On a recent Sunday morning drive, my seven-year-old piped up from the backseat: “Mom, do you think I could get a pet monkey?” Smiling at my fourth child, and now somewhat unphased by these types of questions, I responded: “Why do you want to get a pet monkey?” Ready to fire off his answer, my son responded, “Because I really, really, really love monkeys. I think I might ask God to give me a monkey as a pet.”
Such conversations can be precarious for a parent. On one hand, my son is simply a young animal lover who believes that our omnipotent God can do anything—both positive characteristics. But on the other hand, I know that even conversations about pets can be teachable moments, and God is not a genie to be called on with a list of our latest desires. What to do? I asked my son two questions: “Where do you think monkeys love to be the most? What kind of environment did God make them to thrive in?” His quick answer carried to the front of our van: “In jungle trees.” Then I asked, “If you really, really, really love monkeys, don’t you want them to be where they love to be, in the place where God knew they would thrive?” My little thinker paused for a moment, understanding my conclusion. “Yes,” he said, “but I’d still really, really, really love to have a monkey as a pet!”
Animals offer children (and all of us!) a ready opportunity to see a created being at its happiest when it exists as God made it to be. All of my children have witnessed this phenomenon by viewing different animals in the wild, but perhaps none has been more formative than my oldest son’s experience learning to train German Shorthaired Pointers (GSPs). GSPs are working dogs, members of the pointing dog group. Good ones exhibit instinctive abilities to track and point upland birds using their strong bodies and amazing sense of smell. My son recently took our 6-month-old puppy, “Zeke”, to a natural ability test to assess his capabilities in the field and in the water. He had to show swimming confidence by jumping into the water after a training bumper, tracking the scent of a bird without seeing it run, and demonstrating the ability to find and point birds in a field. In the weeks and months leading up to this test, we often took Zeke to some local farmland, offering him plentiful opportunities to use his nose and feed his natural curiosity. His unhindered inclinations were on display for all of us to see.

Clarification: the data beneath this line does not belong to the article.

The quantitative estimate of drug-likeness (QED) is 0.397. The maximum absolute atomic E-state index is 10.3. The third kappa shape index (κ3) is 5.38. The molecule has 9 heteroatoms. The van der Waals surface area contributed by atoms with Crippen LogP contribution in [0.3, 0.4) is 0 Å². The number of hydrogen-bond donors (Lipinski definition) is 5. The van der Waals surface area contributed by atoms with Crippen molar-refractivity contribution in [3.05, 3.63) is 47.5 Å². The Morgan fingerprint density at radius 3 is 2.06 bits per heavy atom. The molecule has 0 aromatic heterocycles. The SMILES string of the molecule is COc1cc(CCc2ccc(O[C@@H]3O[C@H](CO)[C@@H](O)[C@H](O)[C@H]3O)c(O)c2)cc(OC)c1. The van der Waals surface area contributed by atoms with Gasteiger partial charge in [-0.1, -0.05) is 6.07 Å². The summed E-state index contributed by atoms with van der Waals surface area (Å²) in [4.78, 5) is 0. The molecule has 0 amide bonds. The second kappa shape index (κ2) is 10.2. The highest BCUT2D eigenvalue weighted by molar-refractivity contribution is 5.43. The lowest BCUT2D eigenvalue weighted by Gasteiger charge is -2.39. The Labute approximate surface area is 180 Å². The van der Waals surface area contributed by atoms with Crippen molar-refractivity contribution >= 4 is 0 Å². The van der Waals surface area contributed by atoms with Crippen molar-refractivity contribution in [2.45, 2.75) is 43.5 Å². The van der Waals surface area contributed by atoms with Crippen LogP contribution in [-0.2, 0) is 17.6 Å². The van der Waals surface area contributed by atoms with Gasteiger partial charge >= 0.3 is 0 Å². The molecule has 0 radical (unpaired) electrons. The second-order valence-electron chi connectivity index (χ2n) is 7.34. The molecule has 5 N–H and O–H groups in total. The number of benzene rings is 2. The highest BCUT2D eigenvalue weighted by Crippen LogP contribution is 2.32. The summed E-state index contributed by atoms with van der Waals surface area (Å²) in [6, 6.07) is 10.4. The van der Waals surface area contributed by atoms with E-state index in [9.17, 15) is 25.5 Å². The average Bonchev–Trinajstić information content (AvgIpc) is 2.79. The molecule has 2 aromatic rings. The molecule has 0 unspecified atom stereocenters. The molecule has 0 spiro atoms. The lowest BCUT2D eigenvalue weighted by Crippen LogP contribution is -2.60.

Watching a working dog do what it was made for is a thing of beauty. Regardless of how happy a pointing dog may be snuggling with his owner on a couch or lounging by the fireplace hearth, it is in the field that he comes to life. Our German Shorthaired Pointers have a deep, intense desire to run through the wind, search out every thicket, and point anything with wings. Neither rain nor sleet nor snow seems to interfere with this drive; they find satisfaction in the hunt, no matter the season. A GSP’s body structure, the thickness of its coat, the number of olfactory receptors in its nose, and the webbed skin between its toes all bear testimony that these animals were purposefully designed—and when they are doing what they are made for, they find great joy.
I can’t help but think that watching these amazing animals at work is shaping my son’s understanding of God’s purpose in creation and increasing his awareness of spiritual truth. At the most basic level, he is experiencing wonder—and when properly aimed, that wonder turns into worship of the Designer of such a marvel. The Creator-God who so artfully made the German Shorthaired Pointer also delights in its beauty and ability. Enjoying the dog, then, glorifies the One who both made it and delights in it.
In addition to prompting us to worship the Lord of Creation, learning to train pointing dogs offers my son a portrait of a universal truth: we are most deeply satisfied—we experience the most joy—when we live as we were made to be. Contrary to the steady message of post-modern culture, happiness is grounded in ontology. We can try on whatever identity we choose, but happiness will remain elusive for those who reject their Creator’s design. This truth—which some find to be restrictive—is not oppressive; in fact, it is liberating. Just as my son tells his dog, “Okay!” to release him to take in a field and perform with passion the thing he loves the most, God has given us his Spirit to supply us with everything we need for life and godliness. As St. Augustine said, “[He] has made us for [Himself]”, and we find our deepest, truest joy in right relationship with Him, as He has created us to be.
We still visit monkeys in zoos, and our pointing dogs sleep indoors at night, but we will continue to look for ways to engage God’s creation on display as it was made to be. My hope is that my children will grow in wonder, soon learn to offer that wonder up as worship to our Creator-God, and be reminded of the deep, lasting joy that is to be found in living according to our design.